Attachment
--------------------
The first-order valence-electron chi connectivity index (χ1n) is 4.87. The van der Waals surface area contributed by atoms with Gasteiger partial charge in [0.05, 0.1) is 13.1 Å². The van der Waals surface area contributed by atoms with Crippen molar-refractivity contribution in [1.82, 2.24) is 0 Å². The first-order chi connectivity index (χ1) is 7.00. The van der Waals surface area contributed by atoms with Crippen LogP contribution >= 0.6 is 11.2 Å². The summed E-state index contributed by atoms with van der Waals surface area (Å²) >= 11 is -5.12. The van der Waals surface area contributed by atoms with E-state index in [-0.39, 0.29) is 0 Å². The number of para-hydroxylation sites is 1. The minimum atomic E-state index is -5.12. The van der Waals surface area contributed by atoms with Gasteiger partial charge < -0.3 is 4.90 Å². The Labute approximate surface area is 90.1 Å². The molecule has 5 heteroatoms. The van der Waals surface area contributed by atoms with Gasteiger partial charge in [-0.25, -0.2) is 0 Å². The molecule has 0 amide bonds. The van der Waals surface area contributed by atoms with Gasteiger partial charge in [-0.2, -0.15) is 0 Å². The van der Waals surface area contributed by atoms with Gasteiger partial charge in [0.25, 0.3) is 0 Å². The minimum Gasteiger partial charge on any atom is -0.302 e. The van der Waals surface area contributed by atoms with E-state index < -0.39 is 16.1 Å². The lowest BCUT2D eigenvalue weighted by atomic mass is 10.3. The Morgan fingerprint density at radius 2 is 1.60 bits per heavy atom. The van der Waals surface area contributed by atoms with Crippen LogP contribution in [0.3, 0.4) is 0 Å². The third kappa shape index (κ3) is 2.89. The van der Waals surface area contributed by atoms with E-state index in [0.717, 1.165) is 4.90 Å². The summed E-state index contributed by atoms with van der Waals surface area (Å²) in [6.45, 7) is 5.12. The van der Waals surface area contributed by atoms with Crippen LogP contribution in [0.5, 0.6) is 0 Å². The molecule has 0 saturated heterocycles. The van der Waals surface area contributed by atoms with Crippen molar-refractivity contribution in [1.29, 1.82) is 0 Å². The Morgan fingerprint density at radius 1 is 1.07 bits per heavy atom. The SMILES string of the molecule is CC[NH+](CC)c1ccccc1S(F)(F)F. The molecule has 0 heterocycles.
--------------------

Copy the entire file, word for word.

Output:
The first-order valence-electron chi connectivity index (χ1n) is 4.87. The van der Waals surface area contributed by atoms with Gasteiger partial charge in [0.05, 0.1) is 13.1 Å². The van der Waals surface area contributed by atoms with Crippen molar-refractivity contribution in [1.82, 2.24) is 0 Å². The first-order chi connectivity index (χ1) is 7.00. The van der Waals surface area contributed by atoms with Crippen LogP contribution >= 0.6 is 11.2 Å². The summed E-state index contributed by atoms with van der Waals surface area (Å²) >= 11 is -5.12. The van der Waals surface area contributed by atoms with E-state index in [-0.39, 0.29) is 0 Å². The number of para-hydroxylation sites is 1. The minimum atomic E-state index is -5.12. The van der Waals surface area contributed by atoms with Gasteiger partial charge < -0.3 is 4.90 Å². The Labute approximate surface area is 90.1 Å². The molecule has 5 heteroatoms. The van der Waals surface area contributed by atoms with Gasteiger partial charge in [-0.25, -0.2) is 0 Å². The molecule has 0 amide bonds. The van der Waals surface area contributed by atoms with Gasteiger partial charge in [-0.2, -0.15) is 0 Å². The van der Waals surface area contributed by atoms with Gasteiger partial charge in [0.25, 0.3) is 0 Å². The minimum Gasteiger partial charge on any atom is -0.302 e. The van der Waals surface area contributed by atoms with E-state index < -0.39 is 16.1 Å². The lowest BCUT2D eigenvalue weighted by atomic mass is 10.3. The Morgan fingerprint density at radius 2 is 1.60 bits per heavy atom. The van der Waals surface area contributed by atoms with Crippen LogP contribution in [0.3, 0.4) is 0 Å². The third kappa shape index (κ3) is 2.89. The van der Waals surface area contributed by atoms with E-state index in [0.717, 1.165) is 4.90 Å². The summed E-state index contributed by atoms with van der Waals surface area (Å²) in [6.45, 7) is 5.12. The van der Waals surface area contributed by atoms with Crippen LogP contribution in [0.5, 0.6) is 0 Å². The molecule has 0 saturated heterocycles. The van der Waals surface area contributed by atoms with Crippen molar-refractivity contribution in [1.29, 1.82) is 0 Å². The Morgan fingerprint density at radius 1 is 1.07 bits per heavy atom. The SMILES string of the molecule is CC[NH+](CC)c1ccccc1S(F)(F)F. The molecule has 0 heterocycles.